How Do I ... : Test and debug my application : Debug my scripts : Find the coding error : Find errors in scripts that run okay, but give incorrect results
Find errors in scripts that run okay, but give incorrect results
Look at the attribute values of objects used by my applicationLook at the attribute values of objects used by my applicationNo tips for this topicNo example for this topicFix the coding errorFix the coding error
If your code runs without opening a debugger but returns the wrong answer, there are two ways to debug the problem: add a halt to your code or set a breakpoint in the script. After adding a halt or breakpoint to your code, you can use the debugger to see what scripts and objects your code is using.
Adding a halt
For example, suppose you want to see what scripts and objects are used for code that defines a small dictionary. Insert halt or self halt in the code so it looks like the following:
(Dictionary new)
at: 1 put: 'Sam';
at: 2 put: 'Mary';
at: 3 put: 6;
at: 9 put: (Date today);
Next, run the code (highlight it and select Inspect).
Adding a breakpoint
Instead of using halt, you can add a breakpoint in your script. To add a breakpoint, do the following:
1. Open a browser such as a Script Editor on your code.
2. Position the cursor where you want to insert a breakpoint.
You cannot insert a breakpoint in a Doit method. Nor can you set a breakpoint on entry to a primitive method; however, breakpoints are supported in primitive fail code.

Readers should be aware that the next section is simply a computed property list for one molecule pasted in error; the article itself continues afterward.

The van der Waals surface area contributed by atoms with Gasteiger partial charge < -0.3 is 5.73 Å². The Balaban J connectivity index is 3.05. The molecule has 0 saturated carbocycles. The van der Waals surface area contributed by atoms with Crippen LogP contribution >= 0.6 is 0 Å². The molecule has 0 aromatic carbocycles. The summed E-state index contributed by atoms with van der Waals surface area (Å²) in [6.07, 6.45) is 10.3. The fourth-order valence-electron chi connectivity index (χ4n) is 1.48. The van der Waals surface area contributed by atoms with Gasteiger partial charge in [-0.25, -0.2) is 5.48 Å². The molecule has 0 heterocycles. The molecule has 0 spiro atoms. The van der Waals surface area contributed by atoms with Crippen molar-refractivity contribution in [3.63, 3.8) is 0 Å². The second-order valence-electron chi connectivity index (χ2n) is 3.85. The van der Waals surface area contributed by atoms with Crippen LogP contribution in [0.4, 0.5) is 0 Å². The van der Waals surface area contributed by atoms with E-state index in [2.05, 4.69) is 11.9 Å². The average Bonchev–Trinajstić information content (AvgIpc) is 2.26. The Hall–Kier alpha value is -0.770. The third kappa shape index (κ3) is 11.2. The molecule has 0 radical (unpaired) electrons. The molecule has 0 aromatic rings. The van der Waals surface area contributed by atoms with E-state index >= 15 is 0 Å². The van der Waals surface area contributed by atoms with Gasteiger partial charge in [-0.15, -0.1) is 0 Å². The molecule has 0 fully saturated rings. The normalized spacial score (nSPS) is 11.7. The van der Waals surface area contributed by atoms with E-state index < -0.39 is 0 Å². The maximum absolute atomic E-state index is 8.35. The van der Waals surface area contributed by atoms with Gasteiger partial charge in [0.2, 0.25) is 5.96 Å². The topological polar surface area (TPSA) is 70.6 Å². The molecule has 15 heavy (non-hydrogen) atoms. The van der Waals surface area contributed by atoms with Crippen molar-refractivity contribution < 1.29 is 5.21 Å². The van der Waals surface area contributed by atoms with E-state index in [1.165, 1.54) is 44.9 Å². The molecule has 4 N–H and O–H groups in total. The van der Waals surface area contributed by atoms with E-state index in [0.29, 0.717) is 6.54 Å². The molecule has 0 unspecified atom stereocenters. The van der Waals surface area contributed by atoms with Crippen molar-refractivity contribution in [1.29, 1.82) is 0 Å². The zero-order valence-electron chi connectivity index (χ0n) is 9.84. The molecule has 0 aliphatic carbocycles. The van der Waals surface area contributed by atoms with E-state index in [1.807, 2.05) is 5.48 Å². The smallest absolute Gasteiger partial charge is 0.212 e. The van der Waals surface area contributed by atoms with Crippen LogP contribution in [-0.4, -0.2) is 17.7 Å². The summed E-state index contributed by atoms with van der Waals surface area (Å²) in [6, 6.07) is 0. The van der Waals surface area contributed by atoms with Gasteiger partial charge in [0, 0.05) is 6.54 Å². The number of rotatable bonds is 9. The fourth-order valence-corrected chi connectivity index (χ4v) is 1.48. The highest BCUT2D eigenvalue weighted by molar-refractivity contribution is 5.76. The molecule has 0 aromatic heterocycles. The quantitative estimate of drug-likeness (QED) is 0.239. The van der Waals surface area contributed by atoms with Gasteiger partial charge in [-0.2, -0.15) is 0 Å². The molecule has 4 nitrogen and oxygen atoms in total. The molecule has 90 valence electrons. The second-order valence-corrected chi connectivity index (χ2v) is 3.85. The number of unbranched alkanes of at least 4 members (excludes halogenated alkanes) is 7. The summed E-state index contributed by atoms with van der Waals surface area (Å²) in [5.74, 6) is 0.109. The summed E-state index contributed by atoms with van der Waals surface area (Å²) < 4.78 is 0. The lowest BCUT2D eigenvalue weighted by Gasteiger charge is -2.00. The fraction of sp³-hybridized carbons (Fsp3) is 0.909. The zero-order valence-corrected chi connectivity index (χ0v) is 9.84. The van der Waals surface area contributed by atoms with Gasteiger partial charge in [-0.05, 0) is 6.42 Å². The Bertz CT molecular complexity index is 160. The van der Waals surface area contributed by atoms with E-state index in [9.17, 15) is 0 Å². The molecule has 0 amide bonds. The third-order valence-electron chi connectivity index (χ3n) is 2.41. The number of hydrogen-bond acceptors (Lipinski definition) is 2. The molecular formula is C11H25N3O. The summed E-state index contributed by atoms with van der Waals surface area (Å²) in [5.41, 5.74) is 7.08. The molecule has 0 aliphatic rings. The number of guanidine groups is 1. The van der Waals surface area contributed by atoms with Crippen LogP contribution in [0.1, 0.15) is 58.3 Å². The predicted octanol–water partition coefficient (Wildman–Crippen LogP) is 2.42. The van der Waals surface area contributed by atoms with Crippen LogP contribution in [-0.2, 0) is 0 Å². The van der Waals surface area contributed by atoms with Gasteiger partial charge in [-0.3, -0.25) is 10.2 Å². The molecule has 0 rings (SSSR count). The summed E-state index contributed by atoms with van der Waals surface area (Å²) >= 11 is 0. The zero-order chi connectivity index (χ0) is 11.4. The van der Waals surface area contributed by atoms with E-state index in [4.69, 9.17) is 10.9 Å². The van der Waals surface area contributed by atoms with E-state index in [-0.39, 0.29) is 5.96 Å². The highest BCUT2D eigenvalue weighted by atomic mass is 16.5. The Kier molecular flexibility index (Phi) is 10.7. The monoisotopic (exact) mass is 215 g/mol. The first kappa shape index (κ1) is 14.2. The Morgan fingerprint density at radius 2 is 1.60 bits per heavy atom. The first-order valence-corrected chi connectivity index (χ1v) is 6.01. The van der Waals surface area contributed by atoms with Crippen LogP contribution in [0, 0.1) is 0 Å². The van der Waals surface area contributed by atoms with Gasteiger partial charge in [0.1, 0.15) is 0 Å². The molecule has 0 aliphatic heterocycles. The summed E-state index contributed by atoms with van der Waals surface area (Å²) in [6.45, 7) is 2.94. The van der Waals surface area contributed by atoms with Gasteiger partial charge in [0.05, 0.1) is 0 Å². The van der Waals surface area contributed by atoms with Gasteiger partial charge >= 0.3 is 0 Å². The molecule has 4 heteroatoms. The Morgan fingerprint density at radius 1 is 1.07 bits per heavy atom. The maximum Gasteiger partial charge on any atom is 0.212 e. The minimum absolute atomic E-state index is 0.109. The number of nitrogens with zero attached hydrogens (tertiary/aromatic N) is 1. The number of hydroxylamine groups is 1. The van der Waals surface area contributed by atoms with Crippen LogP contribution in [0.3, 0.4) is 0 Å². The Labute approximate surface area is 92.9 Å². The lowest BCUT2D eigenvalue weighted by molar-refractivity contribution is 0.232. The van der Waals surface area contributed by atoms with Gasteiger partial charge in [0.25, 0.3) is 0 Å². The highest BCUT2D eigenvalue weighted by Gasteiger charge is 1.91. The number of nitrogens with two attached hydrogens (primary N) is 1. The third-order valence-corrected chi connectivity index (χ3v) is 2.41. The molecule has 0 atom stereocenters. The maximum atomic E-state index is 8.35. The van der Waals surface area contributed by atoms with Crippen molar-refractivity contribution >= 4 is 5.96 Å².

3. Select Break from the Edit or Breakpoints menu.
4. In the Configure Breakpoints window displayed, specify constraints on the breakpoint. One Shot specifies if the breakpoint should remove itself after the first time it is triggered. Stop in process defines the processes in which the breakpoint should fire. Stop at iteration defines how often many times a breakpoint can be hit in a process before the breakpoint fires. Stop when true defines a Smalltalk expression that causes a breakpoint to fire if it evaluates to true; the expression can use local and temporary variables.
For most breakpoints, you will likely want to take the defaults of for the process and iteration constraints and true for the expression constraint.
5. Select OK.
The breakpoint is highlighted and a dot appears beside the browser's description pane.
For example, use a script such as TestMonth below to try a breakpoint.
"Print month values for Month drop-down
list (m1) and DateMonth (m2) text field."
| m1 m2 |
m1 := (self subpartNamed: 'Month') object.
m2 := (self subpartNamed: 'DateMonth') object.
Transcript cr; show: m1 printString.
Transcript cr; show: m2 printString.
After a debugger opens, select the message that caused the error from the message stack (middle-left pane). For this example, select UndefinedObject>>#Doit. Notice that halt is highlighted in the bottom pane. Now, individually select the push buttons in the middle of the debugger. They offer four ways of stepping through the code:
Displays the source code of the method sent next.
Runs the method sent next without displaying the method's source code.
Runs the code and stops only if it finds an error in one of the messages in the message stack. This is the fastest way to step through code.
Causes the process to continue until it completes.
Last modified date: 08/12/2019